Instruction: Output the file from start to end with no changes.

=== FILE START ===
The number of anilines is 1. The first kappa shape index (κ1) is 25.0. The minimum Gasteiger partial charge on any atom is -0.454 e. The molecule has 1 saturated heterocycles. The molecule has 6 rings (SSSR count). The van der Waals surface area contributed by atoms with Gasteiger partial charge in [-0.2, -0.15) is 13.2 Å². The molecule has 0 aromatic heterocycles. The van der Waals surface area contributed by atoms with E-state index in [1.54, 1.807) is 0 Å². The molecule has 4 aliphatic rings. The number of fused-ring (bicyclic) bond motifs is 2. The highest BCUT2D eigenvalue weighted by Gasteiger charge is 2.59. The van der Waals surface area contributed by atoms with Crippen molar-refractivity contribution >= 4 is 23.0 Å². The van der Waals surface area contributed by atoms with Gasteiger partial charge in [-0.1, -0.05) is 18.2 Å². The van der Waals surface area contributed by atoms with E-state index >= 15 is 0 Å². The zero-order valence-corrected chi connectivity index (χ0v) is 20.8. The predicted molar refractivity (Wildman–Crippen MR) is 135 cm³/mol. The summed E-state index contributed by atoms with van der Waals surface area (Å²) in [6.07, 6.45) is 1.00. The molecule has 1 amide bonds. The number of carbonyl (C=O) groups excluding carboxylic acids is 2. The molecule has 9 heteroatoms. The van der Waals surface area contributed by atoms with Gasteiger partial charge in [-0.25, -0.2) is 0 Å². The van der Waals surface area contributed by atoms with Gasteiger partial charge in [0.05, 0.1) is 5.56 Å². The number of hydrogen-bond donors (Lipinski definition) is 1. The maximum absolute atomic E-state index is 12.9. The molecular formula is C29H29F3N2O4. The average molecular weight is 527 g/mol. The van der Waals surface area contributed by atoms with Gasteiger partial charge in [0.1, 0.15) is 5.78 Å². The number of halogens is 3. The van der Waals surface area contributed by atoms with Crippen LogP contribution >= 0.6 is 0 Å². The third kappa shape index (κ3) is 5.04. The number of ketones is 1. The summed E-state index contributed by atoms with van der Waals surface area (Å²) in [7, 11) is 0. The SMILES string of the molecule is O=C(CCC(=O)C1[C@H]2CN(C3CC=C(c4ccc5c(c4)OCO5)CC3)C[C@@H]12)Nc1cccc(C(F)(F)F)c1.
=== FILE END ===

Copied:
The number of anilines is 1. The first kappa shape index (κ1) is 25.0. The minimum Gasteiger partial charge on any atom is -0.454 e. The molecule has 1 saturated heterocycles. The molecule has 6 rings (SSSR count). The van der Waals surface area contributed by atoms with Gasteiger partial charge in [-0.2, -0.15) is 13.2 Å². The molecule has 0 aromatic heterocycles. The van der Waals surface area contributed by atoms with E-state index in [1.54, 1.807) is 0 Å². The molecule has 4 aliphatic rings. The number of fused-ring (bicyclic) bond motifs is 2. The highest BCUT2D eigenvalue weighted by Gasteiger charge is 2.59. The van der Waals surface area contributed by atoms with Crippen molar-refractivity contribution >= 4 is 23.0 Å². The van der Waals surface area contributed by atoms with Gasteiger partial charge in [-0.1, -0.05) is 18.2 Å². The van der Waals surface area contributed by atoms with E-state index >= 15 is 0 Å². The zero-order valence-corrected chi connectivity index (χ0v) is 20.8. The predicted molar refractivity (Wildman–Crippen MR) is 135 cm³/mol. The summed E-state index contributed by atoms with van der Waals surface area (Å²) in [6.07, 6.45) is 1.00. The molecule has 1 amide bonds. The number of carbonyl (C=O) groups excluding carboxylic acids is 2. The molecule has 9 heteroatoms. The van der Waals surface area contributed by atoms with Gasteiger partial charge in [-0.25, -0.2) is 0 Å². The van der Waals surface area contributed by atoms with Gasteiger partial charge in [0.05, 0.1) is 5.56 Å². The number of hydrogen-bond donors (Lipinski definition) is 1. The maximum absolute atomic E-state index is 12.9. The molecular formula is C29H29F3N2O4. The average molecular weight is 527 g/mol. The van der Waals surface area contributed by atoms with Gasteiger partial charge in [0.1, 0.15) is 5.78 Å². The number of halogens is 3. The van der Waals surface area contributed by atoms with Crippen LogP contribution >= 0.6 is 0 Å². The third kappa shape index (κ3) is 5.04. The number of ketones is 1. The summed E-state index contributed by atoms with van der Waals surface area (Å²) in [7, 11) is 0. The SMILES string of the molecule is O=C(CCC(=O)C1[C@H]2CN(C3CC=C(c4ccc5c(c4)OCO5)CC3)C[C@@H]12)Nc1cccc(C(F)(F)F)c1.